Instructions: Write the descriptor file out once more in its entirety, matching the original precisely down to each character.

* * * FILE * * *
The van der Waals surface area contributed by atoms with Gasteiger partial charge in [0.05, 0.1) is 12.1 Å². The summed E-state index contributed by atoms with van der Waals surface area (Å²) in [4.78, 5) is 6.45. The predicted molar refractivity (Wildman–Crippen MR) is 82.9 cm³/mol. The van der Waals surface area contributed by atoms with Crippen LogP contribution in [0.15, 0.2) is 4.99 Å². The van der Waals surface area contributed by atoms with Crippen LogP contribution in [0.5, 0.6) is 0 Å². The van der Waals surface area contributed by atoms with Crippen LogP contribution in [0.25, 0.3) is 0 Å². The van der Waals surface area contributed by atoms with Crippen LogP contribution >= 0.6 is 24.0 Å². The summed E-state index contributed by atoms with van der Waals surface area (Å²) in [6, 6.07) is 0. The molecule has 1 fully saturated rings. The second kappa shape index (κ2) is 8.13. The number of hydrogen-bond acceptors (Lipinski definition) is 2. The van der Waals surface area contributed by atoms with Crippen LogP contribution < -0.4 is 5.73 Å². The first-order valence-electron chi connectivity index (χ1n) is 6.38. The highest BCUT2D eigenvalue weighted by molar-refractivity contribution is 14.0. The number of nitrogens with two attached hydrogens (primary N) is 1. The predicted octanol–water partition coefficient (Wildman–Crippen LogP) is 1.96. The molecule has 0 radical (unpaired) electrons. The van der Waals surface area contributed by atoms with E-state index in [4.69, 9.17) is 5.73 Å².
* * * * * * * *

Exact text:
The van der Waals surface area contributed by atoms with Gasteiger partial charge in [0.05, 0.1) is 12.1 Å². The summed E-state index contributed by atoms with van der Waals surface area (Å²) in [4.78, 5) is 6.45. The predicted molar refractivity (Wildman–Crippen MR) is 82.9 cm³/mol. The van der Waals surface area contributed by atoms with Crippen LogP contribution in [0.15, 0.2) is 4.99 Å². The van der Waals surface area contributed by atoms with Crippen LogP contribution in [0.5, 0.6) is 0 Å². The van der Waals surface area contributed by atoms with Crippen LogP contribution in [0.25, 0.3) is 0 Å². The van der Waals surface area contributed by atoms with Crippen LogP contribution >= 0.6 is 24.0 Å². The summed E-state index contributed by atoms with van der Waals surface area (Å²) in [6, 6.07) is 0. The molecule has 1 fully saturated rings. The second kappa shape index (κ2) is 8.13. The number of hydrogen-bond acceptors (Lipinski definition) is 2. The van der Waals surface area contributed by atoms with Crippen LogP contribution < -0.4 is 5.73 Å². The first-order valence-electron chi connectivity index (χ1n) is 6.38. The highest BCUT2D eigenvalue weighted by molar-refractivity contribution is 14.0. The number of nitrogens with two attached hydrogens (primary N) is 1. The predicted octanol–water partition coefficient (Wildman–Crippen LogP) is 1.96. The molecule has 0 radical (unpaired) electrons. The van der Waals surface area contributed by atoms with E-state index in [4.69, 9.17) is 5.73 Å².